In the spring of 2016, Puget Sound juvenile salmon and sculpin were found to be on drugs - that is, the flesh of these fish was found to be contaminated with 81 different types of drugs and personal care chemicals. The list included Prozac, Advil, Benadryl, Lipitor and cocaine. The discovery was alarming and led to a slew of investigative reports on the reason behind the fish contamination. Several different possible explanations for the fish contamination were presented - was there a failure in wastewater treatment plants? Were septic tanks leaking?
It was found that about 97,000 pounds of chemicals are introduced to Puget Sound every year, and not all these chemicals are monitored in wastewater treatment. Even more concerning is that fact that the toxicity of many of the detected chemicals are poorly understood. Scientists in the region were most concerned with the environmental and ecological impacts of the contamination. Impacts on people were a minimal concern because juvenile salmon and sculpin are not typically eaten as food. However, studies have shown that fish migrating through Puget Sound’s contaminated water die at twice the rate of fish migrating through uncontaminated water. This could be because of the effects of chemicals on fish growth, immune function and antibiotic resistance.
It is important to note that Puget Sound is home to 106 public wastewater treatment plants, all of which discharge to the Sound. Reports show that effluent from different wastewater treatment displays regional differences in the chemicals present. This could be due to varied drug usage throughout the Sound, but even fish in the Nisqually Estuary, selected as a pristine control area, were observed to have contaminated flesh. This suggests that wastewater treatments plants throughout the region are likely are not effective at removing all chemicals from wastewater.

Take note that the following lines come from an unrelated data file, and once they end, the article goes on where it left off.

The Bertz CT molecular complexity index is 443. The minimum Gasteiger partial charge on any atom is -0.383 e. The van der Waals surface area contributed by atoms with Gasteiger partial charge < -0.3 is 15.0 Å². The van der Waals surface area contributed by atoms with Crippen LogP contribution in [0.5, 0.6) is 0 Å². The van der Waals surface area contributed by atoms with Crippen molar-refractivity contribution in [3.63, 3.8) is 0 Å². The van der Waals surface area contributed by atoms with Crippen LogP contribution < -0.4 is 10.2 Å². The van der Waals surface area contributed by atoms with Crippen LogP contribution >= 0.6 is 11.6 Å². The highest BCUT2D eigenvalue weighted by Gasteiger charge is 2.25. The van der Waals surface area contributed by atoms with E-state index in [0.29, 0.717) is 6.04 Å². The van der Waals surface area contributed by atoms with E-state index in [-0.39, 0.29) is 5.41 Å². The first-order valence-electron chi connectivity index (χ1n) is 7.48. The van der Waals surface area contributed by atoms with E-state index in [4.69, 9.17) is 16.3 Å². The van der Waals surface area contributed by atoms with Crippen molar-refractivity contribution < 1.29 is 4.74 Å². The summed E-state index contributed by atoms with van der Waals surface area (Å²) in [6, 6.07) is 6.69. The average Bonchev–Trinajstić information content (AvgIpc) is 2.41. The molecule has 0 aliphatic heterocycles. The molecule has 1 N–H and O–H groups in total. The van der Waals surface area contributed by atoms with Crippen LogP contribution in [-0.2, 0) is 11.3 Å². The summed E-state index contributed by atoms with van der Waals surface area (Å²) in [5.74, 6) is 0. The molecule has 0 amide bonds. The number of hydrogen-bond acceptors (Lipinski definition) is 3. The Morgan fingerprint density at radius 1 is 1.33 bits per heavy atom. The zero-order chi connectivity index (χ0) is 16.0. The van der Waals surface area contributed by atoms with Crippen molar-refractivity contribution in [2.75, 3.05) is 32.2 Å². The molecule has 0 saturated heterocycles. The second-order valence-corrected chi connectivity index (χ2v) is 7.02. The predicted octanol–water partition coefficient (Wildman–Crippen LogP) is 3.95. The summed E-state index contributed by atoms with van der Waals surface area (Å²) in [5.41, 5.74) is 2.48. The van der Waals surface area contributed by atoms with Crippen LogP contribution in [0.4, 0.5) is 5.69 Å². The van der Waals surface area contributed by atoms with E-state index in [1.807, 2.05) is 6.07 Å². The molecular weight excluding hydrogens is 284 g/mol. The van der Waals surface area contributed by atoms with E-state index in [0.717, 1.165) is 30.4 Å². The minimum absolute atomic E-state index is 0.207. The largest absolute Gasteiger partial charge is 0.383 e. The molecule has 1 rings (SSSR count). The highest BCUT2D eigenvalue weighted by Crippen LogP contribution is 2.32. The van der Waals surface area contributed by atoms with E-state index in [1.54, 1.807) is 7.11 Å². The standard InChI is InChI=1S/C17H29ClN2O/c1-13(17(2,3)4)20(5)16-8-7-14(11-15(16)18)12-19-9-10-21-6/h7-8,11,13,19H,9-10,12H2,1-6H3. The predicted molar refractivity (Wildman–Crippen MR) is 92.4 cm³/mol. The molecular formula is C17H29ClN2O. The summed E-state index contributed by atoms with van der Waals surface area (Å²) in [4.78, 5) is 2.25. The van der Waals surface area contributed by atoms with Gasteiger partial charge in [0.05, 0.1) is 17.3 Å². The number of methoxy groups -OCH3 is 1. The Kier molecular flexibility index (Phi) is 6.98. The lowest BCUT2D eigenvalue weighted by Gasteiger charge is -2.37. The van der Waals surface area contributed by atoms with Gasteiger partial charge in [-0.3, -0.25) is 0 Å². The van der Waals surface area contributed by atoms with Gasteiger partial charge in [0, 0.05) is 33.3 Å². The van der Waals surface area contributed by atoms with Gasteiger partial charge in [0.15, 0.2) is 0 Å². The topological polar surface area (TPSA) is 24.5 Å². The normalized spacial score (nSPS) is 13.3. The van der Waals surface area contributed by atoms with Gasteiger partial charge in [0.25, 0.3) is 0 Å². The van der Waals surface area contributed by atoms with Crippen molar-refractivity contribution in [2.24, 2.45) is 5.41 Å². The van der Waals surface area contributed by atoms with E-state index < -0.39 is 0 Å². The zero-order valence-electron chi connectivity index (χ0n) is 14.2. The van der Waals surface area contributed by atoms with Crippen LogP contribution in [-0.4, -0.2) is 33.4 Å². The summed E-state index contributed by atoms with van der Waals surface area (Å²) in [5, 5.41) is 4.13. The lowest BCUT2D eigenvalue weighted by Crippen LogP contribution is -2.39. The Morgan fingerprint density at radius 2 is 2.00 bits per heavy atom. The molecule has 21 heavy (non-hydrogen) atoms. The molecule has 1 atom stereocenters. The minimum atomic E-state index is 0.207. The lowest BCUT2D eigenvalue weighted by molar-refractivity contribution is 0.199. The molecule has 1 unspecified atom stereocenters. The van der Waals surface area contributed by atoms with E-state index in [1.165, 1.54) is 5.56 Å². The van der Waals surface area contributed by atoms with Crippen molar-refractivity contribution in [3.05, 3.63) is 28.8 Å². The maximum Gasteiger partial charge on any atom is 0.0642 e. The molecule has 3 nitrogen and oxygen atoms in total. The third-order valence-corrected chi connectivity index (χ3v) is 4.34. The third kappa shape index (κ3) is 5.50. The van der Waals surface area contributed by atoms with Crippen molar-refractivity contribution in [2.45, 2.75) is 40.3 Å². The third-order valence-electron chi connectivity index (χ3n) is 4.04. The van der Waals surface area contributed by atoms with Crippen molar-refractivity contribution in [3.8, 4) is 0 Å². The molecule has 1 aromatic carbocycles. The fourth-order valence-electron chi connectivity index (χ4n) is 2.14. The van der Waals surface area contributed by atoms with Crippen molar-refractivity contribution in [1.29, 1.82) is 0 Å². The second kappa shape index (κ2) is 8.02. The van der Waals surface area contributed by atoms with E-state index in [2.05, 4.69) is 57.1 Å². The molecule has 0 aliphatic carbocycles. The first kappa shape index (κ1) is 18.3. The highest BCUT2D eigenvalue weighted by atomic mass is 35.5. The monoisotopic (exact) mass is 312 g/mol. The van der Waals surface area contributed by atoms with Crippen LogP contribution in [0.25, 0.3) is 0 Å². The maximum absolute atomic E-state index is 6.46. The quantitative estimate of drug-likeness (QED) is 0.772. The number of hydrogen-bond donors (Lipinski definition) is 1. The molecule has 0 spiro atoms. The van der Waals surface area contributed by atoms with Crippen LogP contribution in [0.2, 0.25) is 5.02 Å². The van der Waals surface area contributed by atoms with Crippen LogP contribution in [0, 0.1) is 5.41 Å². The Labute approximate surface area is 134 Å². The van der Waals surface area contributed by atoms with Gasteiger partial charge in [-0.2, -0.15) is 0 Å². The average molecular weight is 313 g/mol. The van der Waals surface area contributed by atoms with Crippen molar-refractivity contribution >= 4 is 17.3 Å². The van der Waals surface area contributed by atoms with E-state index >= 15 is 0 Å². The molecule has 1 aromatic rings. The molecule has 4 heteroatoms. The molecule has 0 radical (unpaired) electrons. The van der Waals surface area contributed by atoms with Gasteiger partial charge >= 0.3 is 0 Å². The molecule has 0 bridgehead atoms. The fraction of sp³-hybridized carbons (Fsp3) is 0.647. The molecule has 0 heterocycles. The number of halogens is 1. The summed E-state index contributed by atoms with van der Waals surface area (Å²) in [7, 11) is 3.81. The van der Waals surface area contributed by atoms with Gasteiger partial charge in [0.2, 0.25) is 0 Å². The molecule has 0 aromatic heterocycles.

This regional contamination of salmon serves as a reality check that our chemical inputs to the environment have real effects on ecology. The incident was isolated to one year in one region, but the drugs found in the salmon are not regularly tested in water quality sampling. This means similar situations could be developing in other places into the
future, but without testing and sampling, we will not know.
Find more information in the links below:
Thank you to OCEAN Researcher Rae Taylor-Burns